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Shadow & Claw (The Book of the New Sun #1-2)
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2011 Reads > S&C: Book of the New Sun Resources

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message 1: by Jlawrence, S&L Moderator (last edited Feb 14, 2011 12:54PM) (new) - rated it 5 stars

Jlawrence | 960 comments Mod
Whether you're reading these books for the first time, or revisiting them, there's a number of resources that can assist your trip into Wolfe's world:

Neil Gaiman's How to Read Gene Wolfe -- A great place to start, as pointed out by Ed in the podcast thread.

Lexicon Urthus by Michael Andre-Driussi -- There are many odd words tumbling about in Severian's narration, and most of them you will find defined in this book. As mentioned on the podcast, Wolfe was determined not to make up any words for these novels, instead often using obscure or forgotten, but nonetheless real, words each time he needed an exotic name. If you look up names of characters or places in this book, you are likely to be spoiled, but it's pretty safe to look up anything that's not capitalized.

GURPS New Sun -- This is a sourcebook for playing a tabletop role-playing campaign in the New Sun world. But even if you have no interest in RPGs, it seems to be a very thorough guide to the world revealed in the books. However, it's *EXTREMELY* spoilery, so I would only recommend it to those doing a re-read. By the same author as Lexicon Urthus.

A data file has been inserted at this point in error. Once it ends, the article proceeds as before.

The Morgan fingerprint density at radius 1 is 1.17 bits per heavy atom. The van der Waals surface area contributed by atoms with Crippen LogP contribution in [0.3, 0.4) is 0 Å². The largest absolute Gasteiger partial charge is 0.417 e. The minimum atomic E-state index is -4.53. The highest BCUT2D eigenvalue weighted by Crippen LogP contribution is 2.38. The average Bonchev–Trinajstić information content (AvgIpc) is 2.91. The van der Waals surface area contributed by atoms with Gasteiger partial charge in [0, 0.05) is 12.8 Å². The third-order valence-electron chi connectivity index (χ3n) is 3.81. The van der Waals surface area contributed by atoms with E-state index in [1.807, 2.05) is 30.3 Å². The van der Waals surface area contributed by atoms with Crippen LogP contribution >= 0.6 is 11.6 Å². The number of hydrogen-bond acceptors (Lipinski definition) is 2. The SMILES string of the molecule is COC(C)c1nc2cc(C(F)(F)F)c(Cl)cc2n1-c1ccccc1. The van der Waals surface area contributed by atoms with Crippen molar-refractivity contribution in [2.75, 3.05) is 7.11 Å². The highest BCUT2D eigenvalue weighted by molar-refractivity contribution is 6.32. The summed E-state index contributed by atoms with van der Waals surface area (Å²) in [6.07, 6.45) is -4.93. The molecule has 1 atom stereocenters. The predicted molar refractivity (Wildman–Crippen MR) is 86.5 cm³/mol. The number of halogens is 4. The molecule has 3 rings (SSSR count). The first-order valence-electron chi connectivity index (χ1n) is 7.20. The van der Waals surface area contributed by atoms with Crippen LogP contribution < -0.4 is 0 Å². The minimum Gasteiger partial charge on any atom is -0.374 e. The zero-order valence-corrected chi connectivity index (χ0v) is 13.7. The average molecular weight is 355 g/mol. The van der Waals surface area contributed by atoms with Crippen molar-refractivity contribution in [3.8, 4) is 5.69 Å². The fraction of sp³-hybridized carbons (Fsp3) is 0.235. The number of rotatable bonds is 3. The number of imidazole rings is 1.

Edit: Boo! SJG is listing this as "Out of Print." Looks like there's some new and used copies from third-party vendors on Amazon marketplace, though.

WolfeWiki -- Online wiki on things Gene Wolfe-ish, with its own Book of the New Sun section. I haven't looked through it thoroughly yet, so I'm not sure how spoilery it is.

Shadows of the New Sun: Wolfe on Writing / Writers on Wolfe - Many interviews with Wolfe, followed by a smattering of short essays by Wolfe. Lots of good stuff, and lots of spoilers, too.

For heavy-duty literary analysis of the New Sun, there's Robert Borski's Solar Labyrinth: Exploring Gene Wolfe's "Book of the New Sun". From the small samples I've read, I'm pretty suspicious of Borski's approach being too contrived, and in any case I would NOT recommend it as a resource for first-time readers. But if you are heavy into literary theory, or this is a re-read for you, you might give it a look.

Please post any other New Sun resources here.


terpkristin | 4132 comments Is there a way to "bookmark" a thread? This looks like it'll be a useful one, from what I've heard.


Paul  Perry (pezski) | 489 comments terpkristin wrote: "Is there a way to "bookmark" a thread? This looks like it'll be a useful one, from what I've heard."

i've actually just bookmarked this in my browser as a resource


message 4: by Jenni (new)

Jenni Woodward | 1 comments Peter Wright's 'Attending Daedalus: Gene Wolfe, Artifice and the Reader' is an excellent reading of the Book of the New Sun.